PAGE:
Inside the shelter it was surprisingly warm considering its messy build. A fire burned within a circle of stones at the centre, a makeshift, roughly-hewn table and chairs to one side. The floor was bare earth, covered with pine-needles, but even the chairs looked comfortable after her long time in the saddle. Everything was plain and sparse. Beatrix felt her lip curling - these people lived like the barbarians of the outlands!
‘Jaques!’ A man, who had been sitting at the table unnoticed, now leaped up and embraced Jaques impulsively.
The loud voice made Beatrix jump slightly, but she hated herself for doing so - it was just a man, not even much taller than her, and dressed in the expected rags of outlaws. His hair was sandy and wild, his face slightly freckled and tanned from the sun.
‘How are you?’
Jaques grinned, evidently pleased to see what looked to Beatrix like a vagabond. ‘Oh, same old. Yourself?’
‘Not too bad. Who’re these two?’ he asked, drawing back and catching sight of Beatrix and Carla. She drew herself up, reading herself to speak to him, cringing at the idea of his country, informal speech, and the indignity of talking to a-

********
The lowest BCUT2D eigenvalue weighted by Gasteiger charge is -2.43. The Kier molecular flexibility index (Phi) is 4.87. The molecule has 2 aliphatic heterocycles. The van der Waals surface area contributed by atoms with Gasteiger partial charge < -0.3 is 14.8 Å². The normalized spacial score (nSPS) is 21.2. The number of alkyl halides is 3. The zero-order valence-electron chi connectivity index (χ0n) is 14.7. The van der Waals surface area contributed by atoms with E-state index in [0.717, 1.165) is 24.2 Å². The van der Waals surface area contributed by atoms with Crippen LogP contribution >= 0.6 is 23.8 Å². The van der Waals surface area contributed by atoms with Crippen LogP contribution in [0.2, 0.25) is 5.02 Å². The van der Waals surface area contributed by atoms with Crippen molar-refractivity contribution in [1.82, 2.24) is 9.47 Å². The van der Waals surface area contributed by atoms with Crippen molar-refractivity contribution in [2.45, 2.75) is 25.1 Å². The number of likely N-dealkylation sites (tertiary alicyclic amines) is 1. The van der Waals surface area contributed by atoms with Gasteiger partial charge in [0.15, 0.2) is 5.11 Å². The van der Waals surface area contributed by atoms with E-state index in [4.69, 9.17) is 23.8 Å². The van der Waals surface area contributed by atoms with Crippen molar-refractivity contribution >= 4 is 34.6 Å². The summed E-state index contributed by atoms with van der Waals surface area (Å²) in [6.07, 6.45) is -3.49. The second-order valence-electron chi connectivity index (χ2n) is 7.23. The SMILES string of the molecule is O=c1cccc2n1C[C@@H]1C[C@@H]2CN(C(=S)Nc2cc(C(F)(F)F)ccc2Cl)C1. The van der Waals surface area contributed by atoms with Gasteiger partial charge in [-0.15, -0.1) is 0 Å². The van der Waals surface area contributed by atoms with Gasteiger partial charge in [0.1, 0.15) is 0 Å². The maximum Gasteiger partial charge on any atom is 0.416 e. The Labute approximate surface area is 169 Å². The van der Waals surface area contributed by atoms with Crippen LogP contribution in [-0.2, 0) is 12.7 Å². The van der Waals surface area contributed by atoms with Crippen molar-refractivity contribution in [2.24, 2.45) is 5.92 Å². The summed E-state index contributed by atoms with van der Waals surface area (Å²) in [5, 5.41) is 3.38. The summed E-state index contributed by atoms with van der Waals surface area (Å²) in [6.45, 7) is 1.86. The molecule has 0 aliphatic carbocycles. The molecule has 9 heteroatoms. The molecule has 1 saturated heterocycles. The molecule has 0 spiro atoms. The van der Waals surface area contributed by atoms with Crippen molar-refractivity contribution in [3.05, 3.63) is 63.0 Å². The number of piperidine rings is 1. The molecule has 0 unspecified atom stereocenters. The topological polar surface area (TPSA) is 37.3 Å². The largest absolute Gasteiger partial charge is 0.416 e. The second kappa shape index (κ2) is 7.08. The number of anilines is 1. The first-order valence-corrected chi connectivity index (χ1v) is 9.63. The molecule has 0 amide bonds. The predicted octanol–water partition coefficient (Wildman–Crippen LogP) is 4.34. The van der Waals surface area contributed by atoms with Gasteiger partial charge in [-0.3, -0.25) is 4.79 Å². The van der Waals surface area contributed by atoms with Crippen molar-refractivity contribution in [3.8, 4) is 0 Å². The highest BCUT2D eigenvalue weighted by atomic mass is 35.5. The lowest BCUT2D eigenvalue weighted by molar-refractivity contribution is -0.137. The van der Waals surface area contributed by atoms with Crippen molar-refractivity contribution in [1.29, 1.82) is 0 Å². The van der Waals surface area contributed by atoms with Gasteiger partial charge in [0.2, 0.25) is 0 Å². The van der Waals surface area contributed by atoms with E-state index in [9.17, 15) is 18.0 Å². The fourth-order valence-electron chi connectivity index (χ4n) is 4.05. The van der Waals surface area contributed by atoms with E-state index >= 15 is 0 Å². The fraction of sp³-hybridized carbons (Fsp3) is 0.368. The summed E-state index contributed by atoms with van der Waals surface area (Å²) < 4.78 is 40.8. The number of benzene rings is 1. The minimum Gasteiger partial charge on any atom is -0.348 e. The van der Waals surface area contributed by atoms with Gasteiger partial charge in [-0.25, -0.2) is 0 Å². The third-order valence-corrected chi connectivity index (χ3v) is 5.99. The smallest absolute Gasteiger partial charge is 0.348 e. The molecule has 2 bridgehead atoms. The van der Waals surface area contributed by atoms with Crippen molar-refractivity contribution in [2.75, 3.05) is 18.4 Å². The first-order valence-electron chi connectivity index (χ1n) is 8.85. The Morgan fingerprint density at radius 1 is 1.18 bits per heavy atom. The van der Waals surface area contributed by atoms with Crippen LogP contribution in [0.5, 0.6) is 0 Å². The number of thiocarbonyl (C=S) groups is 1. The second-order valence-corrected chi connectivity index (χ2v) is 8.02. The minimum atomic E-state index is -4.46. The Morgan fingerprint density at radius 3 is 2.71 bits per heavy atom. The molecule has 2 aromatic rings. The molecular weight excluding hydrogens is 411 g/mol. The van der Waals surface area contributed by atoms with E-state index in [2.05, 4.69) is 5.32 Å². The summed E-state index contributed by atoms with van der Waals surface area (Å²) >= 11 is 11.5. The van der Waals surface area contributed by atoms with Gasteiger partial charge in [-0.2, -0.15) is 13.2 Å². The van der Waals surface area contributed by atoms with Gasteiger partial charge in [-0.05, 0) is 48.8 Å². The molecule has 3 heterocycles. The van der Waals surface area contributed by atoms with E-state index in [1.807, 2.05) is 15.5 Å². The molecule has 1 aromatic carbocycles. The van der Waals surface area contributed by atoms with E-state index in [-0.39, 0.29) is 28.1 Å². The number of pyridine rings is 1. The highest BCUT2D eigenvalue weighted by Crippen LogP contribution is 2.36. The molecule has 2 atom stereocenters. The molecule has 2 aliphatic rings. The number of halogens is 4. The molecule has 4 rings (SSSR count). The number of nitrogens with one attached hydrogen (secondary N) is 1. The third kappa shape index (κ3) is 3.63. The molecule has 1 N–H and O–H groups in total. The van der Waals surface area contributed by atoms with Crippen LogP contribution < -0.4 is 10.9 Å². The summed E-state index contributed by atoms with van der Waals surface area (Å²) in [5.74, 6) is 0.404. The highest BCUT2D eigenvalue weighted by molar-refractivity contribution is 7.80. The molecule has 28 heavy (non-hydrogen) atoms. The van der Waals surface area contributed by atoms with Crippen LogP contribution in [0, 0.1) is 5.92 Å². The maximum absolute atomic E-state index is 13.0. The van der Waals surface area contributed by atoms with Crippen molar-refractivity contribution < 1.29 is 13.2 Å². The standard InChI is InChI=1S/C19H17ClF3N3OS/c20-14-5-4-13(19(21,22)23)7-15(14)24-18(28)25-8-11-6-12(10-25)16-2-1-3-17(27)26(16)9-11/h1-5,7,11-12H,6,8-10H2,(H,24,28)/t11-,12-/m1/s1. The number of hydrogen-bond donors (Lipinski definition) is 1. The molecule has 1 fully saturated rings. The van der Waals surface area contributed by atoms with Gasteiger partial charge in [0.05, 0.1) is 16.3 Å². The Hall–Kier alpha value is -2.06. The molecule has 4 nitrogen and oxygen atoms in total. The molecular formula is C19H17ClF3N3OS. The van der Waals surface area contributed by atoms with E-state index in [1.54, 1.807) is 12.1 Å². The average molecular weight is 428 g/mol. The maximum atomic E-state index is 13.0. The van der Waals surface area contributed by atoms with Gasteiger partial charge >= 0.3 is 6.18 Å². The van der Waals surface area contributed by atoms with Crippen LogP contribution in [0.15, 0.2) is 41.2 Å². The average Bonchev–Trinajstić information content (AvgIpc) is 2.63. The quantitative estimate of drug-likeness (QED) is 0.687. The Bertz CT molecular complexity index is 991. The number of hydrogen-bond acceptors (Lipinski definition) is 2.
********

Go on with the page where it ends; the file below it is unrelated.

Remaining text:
‘They got caught in the raid last night,’ Jaques said, slightly on the defensive himself. ‘It was all our fault, and Keiran - I couldn’t just leave them. They needed my help, and I’m sworn to give it. I know I shouldn’t’ve, with the danger and all, but, well, I didn’t know what else to do...’
The man - Keiran - shook his head. ‘Don’t worry about it, Jaques, do y’hear? You may not have done the prudent thing, but you’ve certainly done the right thing. Sometimes we’ve got to let our hearts rule our heads, eh?’ He turned to the girls, a twinkle in his eye. ‘You must be exhausted - go get some sleep! I think Moll’s got some space in her room, if you ask her nicely. She’s got a pair of lungs on her like the bellows, that gal, but she’s a right sweetheart once you get to know her. Take it from me.’ He smiled. ‘What do they call you?’
Beatrix faltered. She was used to servants introducing her as a Lady and a Countess, not this strange, familiar way of doing things. But, as ever, Carla came to her rescue, saying: ‘Oh, sir, this is Beatrix. And I’m Carla.’
‘Well then, Beatrix and Carla,’ he said, sweeping open the flap of the door with one hand and motioning to the horrendous bog outside. ‘Welcome to my home!’